Toward a More Effective Implementation of Anti-Corruption Measures

Suggestions for the Strengthening of Existing Frameworks and Institutions

By Sabine Nölke

This discussion paper is part of a series of World Refugee & Migration Council publications on global anti-corruption measures including repurposing assets for the forcibly displaced. This work is supported in part through the Council’s Canadian Task Force Against Global Corruption.

Corruption is a criminal offence resulting in widespread economic distortions in less developed and industrialized states, which are felt equally, albeit to different effects. The global prevalence of corruption and its highly detrimental impact on sustainable development have made the UN Convention against Corruption (UNCAC) one of the few multilateral treaties with near-universal ratification[1]. And yet, implementation lags far behind avowed commitments — corruption continues to remove trillions of dollars annually from the legitimate global economy.

The present paper seeks to identify the most trenchant gaps in the implementation of States’ legal obligations in the fight against corruption and to offer some elements for practical and practicable solutions. It is not a research paper, nor does it purport to be a comprehensive overview of the international anti-corruption framework or an in-depth study of methodologies for combating corruption. The views and suggestions herein are based on the author’s discussions and engagements with practitioners, government officials, and members of civil society, as well as on decades of professional experience in pursuing meaningful results through multilateral engagement. In short, after listening to a number of consistent complaints and aspirations to proposed solutions as well as concerns those might trigger in turn, the author has put together a simple summary of her views together with recommendations on what measures might usefully be taken, given known political and other constraints. 

After reviewing known implementation gaps and addressing the pros and cons of one proposed solution, an International Anti-Corruption Court, the author concludes that it would be ineffective to address corruption primarily through criminal prosecution. Redressing the economic distortions created by corruption can be more effectively achieved by taking away its profits and repurposing those for the benefit of the societies from which they were stolen. Asset seizure, confiscation, forfeiture, and repurposing would, moreover, serve to incentivize state action, while doing so through non-conviction-based forfeiture would significantly enhance the volume, speed, and impact of economic realignment.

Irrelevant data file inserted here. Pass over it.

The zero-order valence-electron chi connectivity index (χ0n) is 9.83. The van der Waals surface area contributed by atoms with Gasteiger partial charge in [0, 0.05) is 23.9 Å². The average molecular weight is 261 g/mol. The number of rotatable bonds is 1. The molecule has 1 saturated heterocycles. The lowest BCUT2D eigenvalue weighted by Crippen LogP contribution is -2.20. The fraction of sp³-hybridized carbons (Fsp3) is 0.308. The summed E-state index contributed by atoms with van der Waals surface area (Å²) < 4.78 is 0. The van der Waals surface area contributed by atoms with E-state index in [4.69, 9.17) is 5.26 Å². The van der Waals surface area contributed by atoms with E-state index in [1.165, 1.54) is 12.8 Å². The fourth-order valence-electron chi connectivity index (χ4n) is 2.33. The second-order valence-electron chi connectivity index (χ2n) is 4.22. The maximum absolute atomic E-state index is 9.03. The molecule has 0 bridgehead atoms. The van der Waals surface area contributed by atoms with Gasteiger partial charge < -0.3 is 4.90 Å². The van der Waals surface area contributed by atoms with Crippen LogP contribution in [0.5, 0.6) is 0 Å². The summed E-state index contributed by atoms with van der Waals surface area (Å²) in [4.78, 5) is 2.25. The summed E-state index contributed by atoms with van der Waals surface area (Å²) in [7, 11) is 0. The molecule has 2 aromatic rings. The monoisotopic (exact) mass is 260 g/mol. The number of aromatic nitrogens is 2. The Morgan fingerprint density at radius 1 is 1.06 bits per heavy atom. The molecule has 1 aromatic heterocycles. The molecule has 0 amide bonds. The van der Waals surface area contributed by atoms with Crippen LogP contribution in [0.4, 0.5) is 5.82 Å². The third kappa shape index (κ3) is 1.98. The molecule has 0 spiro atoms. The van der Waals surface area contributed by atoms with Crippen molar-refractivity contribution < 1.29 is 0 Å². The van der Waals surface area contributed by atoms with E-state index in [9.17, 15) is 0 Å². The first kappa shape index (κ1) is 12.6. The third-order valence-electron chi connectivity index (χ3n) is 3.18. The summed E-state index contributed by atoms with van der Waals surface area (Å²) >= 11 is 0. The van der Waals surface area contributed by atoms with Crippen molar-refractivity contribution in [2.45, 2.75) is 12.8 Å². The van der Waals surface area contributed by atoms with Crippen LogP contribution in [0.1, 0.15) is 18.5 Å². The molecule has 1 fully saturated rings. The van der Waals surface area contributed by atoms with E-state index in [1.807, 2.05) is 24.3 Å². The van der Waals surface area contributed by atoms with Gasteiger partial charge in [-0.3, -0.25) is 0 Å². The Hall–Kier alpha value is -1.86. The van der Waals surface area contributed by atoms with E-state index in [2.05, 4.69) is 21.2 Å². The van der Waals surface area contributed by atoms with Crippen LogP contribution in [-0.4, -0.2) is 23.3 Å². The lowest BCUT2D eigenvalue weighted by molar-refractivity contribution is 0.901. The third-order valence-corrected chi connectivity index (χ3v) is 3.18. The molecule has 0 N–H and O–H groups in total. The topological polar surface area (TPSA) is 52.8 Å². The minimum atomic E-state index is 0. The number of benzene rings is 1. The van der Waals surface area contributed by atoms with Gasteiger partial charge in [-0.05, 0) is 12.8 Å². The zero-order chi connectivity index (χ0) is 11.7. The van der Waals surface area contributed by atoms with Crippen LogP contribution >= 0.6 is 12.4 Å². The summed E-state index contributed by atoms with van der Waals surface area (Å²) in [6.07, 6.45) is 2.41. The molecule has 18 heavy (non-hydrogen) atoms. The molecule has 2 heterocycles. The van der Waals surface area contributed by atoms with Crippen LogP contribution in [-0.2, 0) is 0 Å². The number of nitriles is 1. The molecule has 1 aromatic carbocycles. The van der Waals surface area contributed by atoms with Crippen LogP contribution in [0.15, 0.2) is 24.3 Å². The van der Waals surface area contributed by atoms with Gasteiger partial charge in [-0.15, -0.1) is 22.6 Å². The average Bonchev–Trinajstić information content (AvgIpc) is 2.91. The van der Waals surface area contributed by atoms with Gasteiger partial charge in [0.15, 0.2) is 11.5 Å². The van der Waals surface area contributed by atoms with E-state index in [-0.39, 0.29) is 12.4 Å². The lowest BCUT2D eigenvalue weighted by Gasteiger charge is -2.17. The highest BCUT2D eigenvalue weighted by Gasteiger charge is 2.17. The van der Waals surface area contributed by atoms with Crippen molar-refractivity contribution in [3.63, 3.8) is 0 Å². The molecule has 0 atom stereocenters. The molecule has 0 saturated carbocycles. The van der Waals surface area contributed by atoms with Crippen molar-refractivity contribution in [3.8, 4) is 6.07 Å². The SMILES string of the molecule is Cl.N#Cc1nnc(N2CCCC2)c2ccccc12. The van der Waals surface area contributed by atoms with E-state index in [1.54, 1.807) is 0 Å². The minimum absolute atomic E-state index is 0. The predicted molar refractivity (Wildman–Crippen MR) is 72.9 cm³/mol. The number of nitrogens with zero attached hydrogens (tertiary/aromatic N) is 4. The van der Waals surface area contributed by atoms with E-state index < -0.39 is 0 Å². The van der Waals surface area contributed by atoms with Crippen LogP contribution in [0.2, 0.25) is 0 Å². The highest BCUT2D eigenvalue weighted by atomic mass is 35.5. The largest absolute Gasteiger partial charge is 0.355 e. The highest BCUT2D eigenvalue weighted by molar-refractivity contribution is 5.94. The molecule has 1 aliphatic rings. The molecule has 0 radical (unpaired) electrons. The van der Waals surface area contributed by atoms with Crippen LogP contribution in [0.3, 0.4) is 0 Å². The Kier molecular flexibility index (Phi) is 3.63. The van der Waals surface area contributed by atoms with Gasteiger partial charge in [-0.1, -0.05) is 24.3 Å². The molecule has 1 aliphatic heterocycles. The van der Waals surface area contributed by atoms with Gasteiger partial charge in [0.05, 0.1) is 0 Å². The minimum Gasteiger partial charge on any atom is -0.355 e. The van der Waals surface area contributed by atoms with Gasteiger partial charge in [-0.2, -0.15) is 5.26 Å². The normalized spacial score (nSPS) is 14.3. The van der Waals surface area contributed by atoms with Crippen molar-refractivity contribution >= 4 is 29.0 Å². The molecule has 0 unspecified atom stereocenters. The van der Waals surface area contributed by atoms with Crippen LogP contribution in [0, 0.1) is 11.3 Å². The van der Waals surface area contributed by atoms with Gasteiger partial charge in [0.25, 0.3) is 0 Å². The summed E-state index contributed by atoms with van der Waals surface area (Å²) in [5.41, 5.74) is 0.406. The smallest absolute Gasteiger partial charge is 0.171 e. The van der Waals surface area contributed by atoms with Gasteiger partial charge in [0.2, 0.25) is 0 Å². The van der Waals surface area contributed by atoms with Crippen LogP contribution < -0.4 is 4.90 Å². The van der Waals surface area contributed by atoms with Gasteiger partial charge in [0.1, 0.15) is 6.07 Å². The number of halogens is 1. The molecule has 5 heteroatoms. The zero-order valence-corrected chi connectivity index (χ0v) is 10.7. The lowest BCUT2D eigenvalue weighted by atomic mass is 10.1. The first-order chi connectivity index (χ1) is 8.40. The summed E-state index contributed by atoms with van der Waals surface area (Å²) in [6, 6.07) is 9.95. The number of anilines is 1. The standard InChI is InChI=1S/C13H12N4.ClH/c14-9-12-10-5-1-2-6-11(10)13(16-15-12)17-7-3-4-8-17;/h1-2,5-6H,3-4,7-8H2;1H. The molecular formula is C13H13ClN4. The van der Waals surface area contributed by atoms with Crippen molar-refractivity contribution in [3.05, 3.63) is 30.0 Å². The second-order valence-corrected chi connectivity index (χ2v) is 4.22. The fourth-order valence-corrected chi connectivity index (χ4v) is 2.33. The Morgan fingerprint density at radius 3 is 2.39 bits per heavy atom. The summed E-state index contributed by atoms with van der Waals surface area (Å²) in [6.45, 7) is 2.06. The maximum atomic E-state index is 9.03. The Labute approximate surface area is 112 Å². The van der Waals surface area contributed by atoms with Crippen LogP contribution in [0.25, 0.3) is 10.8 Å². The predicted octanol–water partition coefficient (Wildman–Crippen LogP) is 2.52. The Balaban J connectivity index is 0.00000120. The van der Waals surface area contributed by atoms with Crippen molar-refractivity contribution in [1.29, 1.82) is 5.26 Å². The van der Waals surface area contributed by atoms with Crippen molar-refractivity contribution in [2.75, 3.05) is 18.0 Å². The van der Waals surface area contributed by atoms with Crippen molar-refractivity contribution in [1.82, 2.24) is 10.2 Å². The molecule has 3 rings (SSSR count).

Given the reluctance within the international community to create new institutions and frameworks, the author proposes to expand the capabilities of existing ones — in particular, the UN Office on Drugs and Crime and the Permanent Court of Arbitration — to address state capacity gaps in tracking, tracing, seizing, and forfeiture. Access to independent third-party direct assistance would reduce political considerations and assist states in identifying reliable channels for the return or repurposing of corruptly obtained assets. Resource requirements for the effective implementation of such measures are also considered.

The paper concludes with a series of concrete recommendations and an outline of the necessary international processes through which these proposals (and others) could be discussed at the expert level and placed before the international community for consideration and eventual adoption.

[1]  As of 18 November 2021, UNCAC has 189 States Parties. Only the DPRK and Eritrea have neither signed nor ratified the treaty, while Syria has signed but not ratified.

Photo: UN Photo/Rick Bajornas


  • Sabine Nölke

    Sabine Nölke holds a BA., MA and LL.B., from the University of Western Ontario; an LLM in Public International Law from the London School of Economics and Political Science; and an LL.D. (h.c.) from the University of Western. She joined Global Affairs Canada in 1992, specializing in international peace and security, human rights, terrorism, humanitarian law and international and transnational criminal law. Her last Ottawa assignment was as Director-General of the Non-Proliferation & Security Threat Reduction Bureau, where she was responsible for Canada’s disarmament and non- proliferation policy, the WMD Threat Reduction Program and Canada’s counterterrorism and anti-crime capacity building programs. She served abroad at the High Commission of Canada in London; with the Canadian delegation to the Organization for Security and Co-operation in Europe in Vienna, where she focused on the former Soviet Union space; and finally, as Ambassador to the Kingdom of the Netherlands and Permanent Representative to the Organization for the Prohibition of Chemical Weapons, as well as the international tribunals and institutions in The Hague (2015-2019). Prior to her retirement in 2021, she took on temporary assignments as Acting High Commissioner in Ghana (2019) and as Chargée d’affaires in Ireland (2020).